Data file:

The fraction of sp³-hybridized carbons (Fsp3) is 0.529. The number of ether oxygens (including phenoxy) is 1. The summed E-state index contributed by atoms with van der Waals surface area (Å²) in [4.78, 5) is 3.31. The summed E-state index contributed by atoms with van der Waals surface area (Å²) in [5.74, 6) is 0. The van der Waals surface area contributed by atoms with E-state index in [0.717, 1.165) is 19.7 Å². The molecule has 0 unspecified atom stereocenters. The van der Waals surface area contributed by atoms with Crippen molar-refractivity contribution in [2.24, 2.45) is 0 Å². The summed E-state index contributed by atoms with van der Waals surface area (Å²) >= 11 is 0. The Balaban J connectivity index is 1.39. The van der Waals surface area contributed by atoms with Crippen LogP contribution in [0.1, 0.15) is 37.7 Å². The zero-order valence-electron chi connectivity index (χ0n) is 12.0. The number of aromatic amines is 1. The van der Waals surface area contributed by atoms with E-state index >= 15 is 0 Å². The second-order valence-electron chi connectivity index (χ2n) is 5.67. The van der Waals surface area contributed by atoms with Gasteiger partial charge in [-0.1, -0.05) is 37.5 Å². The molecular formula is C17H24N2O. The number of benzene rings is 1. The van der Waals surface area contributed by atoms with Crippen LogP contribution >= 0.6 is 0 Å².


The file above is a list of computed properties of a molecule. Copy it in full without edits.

The fraction of sp³-hybridized carbons (Fsp3) is 0.529. The number of ether oxygens (including phenoxy) is 1. The summed E-state index contributed by atoms with van der Waals surface area (Å²) in [4.78, 5) is 3.31. The summed E-state index contributed by atoms with van der Waals surface area (Å²) in [5.74, 6) is 0. The van der Waals surface area contributed by atoms with E-state index in [0.717, 1.165) is 19.7 Å². The molecule has 0 unspecified atom stereocenters. The van der Waals surface area contributed by atoms with Crippen molar-refractivity contribution in [2.24, 2.45) is 0 Å². The summed E-state index contributed by atoms with van der Waals surface area (Å²) >= 11 is 0. The Balaban J connectivity index is 1.39. The van der Waals surface area contributed by atoms with Crippen LogP contribution in [0.1, 0.15) is 37.7 Å². The zero-order valence-electron chi connectivity index (χ0n) is 12.0. The number of aromatic amines is 1. The van der Waals surface area contributed by atoms with E-state index >= 15 is 0 Å². The second-order valence-electron chi connectivity index (χ2n) is 5.67. The van der Waals surface area contributed by atoms with Gasteiger partial charge in [-0.1, -0.05) is 37.5 Å². The molecular formula is C17H24N2O. The number of benzene rings is 1. The van der Waals surface area contributed by atoms with Crippen LogP contribution >= 0.6 is 0 Å².